idea he was such a person. By the way, I have brought
you a small token for the festive season.”

He took a small paper from his pocket, and handed it
to her. She unrolled the package, and a pair of lady's
gloves met her view.

“Thank you,” said she, with seeming delight. “Do
you present these to me at the invoice price, or retail?”

“We have them invoiced to us; but why do you

“Only to know how to compare your present to me
with that of yours to my sister.”


Page 251

“To your sister!” said he, with a tone of alarm. “I
have made none.”

“Then you did not make the generous proposition
with regard to Lily's education?”

“I never said that I did,” replied he, nervously twisting
Savage's note around his finger.

“No,” said she, “but you allowed me to infer that
you did; and the man who can meanly take to himself
the credit that belongs to another is below contempt.”

“Well, madam,” said he, “then, as I am below contempt,
I am below your graciousness, and hence am not
worthy of you. Good-evening.”

He took his hat and passed out, as a butterfly vanishes
at the approach of a chill, leaving the fair being
that he was to have soon claimed as his own to a new
mortification. Her mother and sister soon after found
her in tears, and another dreary Christmas folded its
wings over the home of the Millings.

The next morning Lily was alone in the parlor, engaged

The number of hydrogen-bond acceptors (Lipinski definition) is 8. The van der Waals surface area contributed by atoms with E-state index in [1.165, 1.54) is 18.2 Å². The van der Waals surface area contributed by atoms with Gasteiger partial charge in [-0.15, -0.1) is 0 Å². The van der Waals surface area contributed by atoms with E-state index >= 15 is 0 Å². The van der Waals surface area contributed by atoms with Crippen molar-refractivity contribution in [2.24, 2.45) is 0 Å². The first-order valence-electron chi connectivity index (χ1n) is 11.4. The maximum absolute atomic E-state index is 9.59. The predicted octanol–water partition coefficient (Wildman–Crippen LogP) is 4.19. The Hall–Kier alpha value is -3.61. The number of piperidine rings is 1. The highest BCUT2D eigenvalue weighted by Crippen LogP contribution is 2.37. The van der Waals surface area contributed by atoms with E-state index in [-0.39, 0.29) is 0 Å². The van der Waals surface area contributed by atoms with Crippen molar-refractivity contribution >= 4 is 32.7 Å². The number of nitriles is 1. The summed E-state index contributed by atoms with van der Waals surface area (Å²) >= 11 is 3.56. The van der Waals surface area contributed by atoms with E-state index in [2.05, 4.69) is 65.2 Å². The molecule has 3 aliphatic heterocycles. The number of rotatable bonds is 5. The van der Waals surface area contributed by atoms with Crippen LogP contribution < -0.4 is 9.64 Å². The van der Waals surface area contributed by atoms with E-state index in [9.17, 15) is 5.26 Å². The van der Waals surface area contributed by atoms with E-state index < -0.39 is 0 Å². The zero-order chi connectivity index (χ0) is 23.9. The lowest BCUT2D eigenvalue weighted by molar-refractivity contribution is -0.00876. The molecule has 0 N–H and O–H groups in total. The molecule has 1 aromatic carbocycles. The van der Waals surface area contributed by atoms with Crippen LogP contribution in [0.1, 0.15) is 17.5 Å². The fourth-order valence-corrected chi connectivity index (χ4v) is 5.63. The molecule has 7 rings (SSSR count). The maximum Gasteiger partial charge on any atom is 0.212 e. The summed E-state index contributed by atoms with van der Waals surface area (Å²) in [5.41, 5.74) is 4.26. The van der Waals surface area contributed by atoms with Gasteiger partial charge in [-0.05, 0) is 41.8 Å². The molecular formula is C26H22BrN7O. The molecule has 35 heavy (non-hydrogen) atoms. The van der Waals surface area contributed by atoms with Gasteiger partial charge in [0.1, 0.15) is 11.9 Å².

in her studies, when she saw a paper upon the
floor. A thrill passed over her frame as she took it in
her hand, — an indefinable commingling of fear and joy.
She opened it, and read:

Dear Partelot: Please excuse me to the family.
I am suddenly called to Mulberry-street. My sister has
arrived from the country. My regards to Mrs. M., and
Misses Matilda and Lily.


“It is the same writing as the letter and the card,”
said she; “there is no mistaking the word `Lily.' But
shall I betray the secret thus confided to me, though
unsought? I will regard the delicacy that prompted it,


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and keep the secret hidden. And this is the nature
that has been looked upon as base, uncouth; this is he
who has been treated by those he has so much benefited
as a clown!”

The fair girl had forgotten the little seed of kindness
sown in his heart a long time before, — sown as unconsciously
as the birds spread luxuriousness and beauty
in their flight, and make hitherto barren and inaccessible
places pleasant and fruitful. She had forgetten
— so unconscious was she — the words of kindness addressed
to him in the library of their old home; but
acts and words of kindness, springing from the God in
man, partake of the eternal nature of God, and cannot

Mr. Partelot came no more, and his name was not
mentioned in the circle where he had formerly been so
constant a visitor. But bitter tears were shed for him,
as men bend over a grave and weep, by eyes that had
once beamed for him so brightly. It was worse than
the grave, for the grave is honest; there is no treachery
there to add poignancy to grief, — and there is a
resurrection beyond, but none to buried friendship.

And Lily kept her secret locked within her breast,
nourishing a gratitude, approaching to idolatry, for the
noble being who was doing good secretly, expecting
and hoping for no return, and even incurring the suspicion
of churlishness from those around him. She grew
in grace of mind and body, and her eyes lost none of
the spiritual power that seemed to enter within the